From Fear to Hope: The Philippines after the “War on Drugs”

От страха к надежде: Филиппины после «войны с наркотиками»

Michael John Maestro provides drug addiction prevention and treatment at a clinic supported by the United Nations Office on Drugs and Crime. From Fear to Hope: The Philippines after the “War on Drugs” Human rights

Thousands of people across Southeast Asia have been killed during the so-called war on drugs that the Philippine authorities declared some time ago. Now a more humane approach is being taken at the local level: people who use drugs in the Philippines are no longer treated as criminals, but as patients in need of medical attention.

UN News Service’s Daniel Dickinson traveled to Antipolo City, near the capital Manila, to meet with Michael John Maestro, a nurse working in drug prevention and treatment at a clinic supported by the United Nations Office on Drugs and Crime (UNODC).

“At the beginning of the year, a young man I’ll call Carlo was sent to our office. He was a methamphetamine abuser,” Michael recalls. – Carlo showed symptoms of schizophrenia, which were caused by the chemical effects of methamphetamine. He had psychotic episodes and threatened his mother. Once he tried to strangle a child. In the end, the family decided to protect him and the people around him and put him under lock and key for a long time, locking him in a small room. He had only his dog for company. Six weeks ago he was prescribed antipsychotic medication and since then he has changed in incredible ways. He no longer has seizures, his mood is more positive, he can move around his neighborhood independently and even play basketball with other young people.”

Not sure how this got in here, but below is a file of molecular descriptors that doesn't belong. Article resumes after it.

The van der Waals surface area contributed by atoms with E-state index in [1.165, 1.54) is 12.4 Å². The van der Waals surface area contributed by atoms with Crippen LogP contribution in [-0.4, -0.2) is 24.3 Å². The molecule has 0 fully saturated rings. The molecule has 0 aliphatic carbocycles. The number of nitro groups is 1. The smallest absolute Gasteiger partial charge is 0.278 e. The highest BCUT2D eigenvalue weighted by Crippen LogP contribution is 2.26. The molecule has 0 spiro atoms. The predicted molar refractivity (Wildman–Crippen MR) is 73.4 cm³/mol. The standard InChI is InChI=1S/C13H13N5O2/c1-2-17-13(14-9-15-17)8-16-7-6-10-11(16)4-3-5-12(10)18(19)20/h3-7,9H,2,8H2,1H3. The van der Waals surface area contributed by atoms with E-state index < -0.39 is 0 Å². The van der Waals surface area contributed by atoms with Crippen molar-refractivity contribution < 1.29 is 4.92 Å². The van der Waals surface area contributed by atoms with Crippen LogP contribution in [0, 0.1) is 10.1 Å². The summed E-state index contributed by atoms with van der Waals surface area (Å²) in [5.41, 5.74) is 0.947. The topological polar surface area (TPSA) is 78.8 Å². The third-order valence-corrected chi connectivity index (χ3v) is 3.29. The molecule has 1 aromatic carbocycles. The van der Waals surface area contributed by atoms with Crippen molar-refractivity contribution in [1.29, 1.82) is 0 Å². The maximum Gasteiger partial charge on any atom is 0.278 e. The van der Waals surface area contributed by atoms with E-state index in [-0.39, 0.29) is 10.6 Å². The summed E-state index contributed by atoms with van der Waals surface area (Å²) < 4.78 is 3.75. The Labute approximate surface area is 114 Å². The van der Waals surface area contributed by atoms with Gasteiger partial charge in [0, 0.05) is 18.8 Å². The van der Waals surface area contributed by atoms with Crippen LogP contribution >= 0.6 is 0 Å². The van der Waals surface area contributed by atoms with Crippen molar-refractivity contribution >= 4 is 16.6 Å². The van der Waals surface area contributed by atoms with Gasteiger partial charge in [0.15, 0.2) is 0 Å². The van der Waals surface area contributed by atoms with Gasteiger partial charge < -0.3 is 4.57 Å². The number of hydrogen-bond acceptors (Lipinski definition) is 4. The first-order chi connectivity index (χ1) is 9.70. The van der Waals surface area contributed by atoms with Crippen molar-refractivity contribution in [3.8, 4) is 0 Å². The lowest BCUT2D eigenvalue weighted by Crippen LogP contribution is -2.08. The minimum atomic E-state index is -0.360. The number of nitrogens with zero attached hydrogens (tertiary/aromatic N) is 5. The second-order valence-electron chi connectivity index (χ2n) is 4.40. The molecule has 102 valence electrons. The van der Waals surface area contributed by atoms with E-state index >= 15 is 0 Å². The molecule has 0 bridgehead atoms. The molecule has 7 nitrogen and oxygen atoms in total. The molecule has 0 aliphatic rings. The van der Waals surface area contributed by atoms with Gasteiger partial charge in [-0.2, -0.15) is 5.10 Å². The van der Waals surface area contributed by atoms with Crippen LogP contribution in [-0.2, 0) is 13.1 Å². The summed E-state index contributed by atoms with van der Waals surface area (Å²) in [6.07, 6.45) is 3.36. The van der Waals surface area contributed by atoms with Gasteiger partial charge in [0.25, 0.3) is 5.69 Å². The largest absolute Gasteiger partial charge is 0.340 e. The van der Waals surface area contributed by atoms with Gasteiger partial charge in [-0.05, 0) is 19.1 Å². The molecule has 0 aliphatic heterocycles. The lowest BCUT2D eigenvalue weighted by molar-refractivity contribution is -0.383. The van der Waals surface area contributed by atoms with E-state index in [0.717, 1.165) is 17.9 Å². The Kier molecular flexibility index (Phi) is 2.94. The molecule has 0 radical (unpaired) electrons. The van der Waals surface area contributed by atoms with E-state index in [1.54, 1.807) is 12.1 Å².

От страха к надежде: Филиппины после «войны с наркотиками»

Crime and Punishment

“During the war on drugs, Carlo could have been persecuted, imprisoned and possibly even killed. People who used drugs were considered evil and a threat to society, Michael continues. “It was clear to me that Carlo needed compassion and understanding, not punishment. He is a normal person, he just has special medical needs. Drug addiction is a chronic disease that requires treatment, and that is the approach now being taken here in Antipolo and by health authorities throughout the country.

Changing drug policies have led to to the fact that more and more people are seeking treatment at the Antipolo City Anti-Drug Abuse Unit. Last year, 30 people voluntarily came to our office, and in the first five months of 2024 we have already seen 36 patients.”

Fighting stigma

“By being respectful and compassionate, we can help reduce the stigma that still exists against people who use drugs,” says Michael. – It takes time for noticeable changes to occur. I use a set of questionnaires developed by UNODC to identify patients’ needs and develop a treatment plan. Based on the information collected, we can refer the patient to the appropriate medical facility for treatment and support. If the results of this work are effective, we can expand this approach to other municipalities in the Philippines. I am very passionate about my work. The love and compassion I feel for the people who enter my office and the positive changes in their lives that my work contributes gives me the motivation to keep going.”


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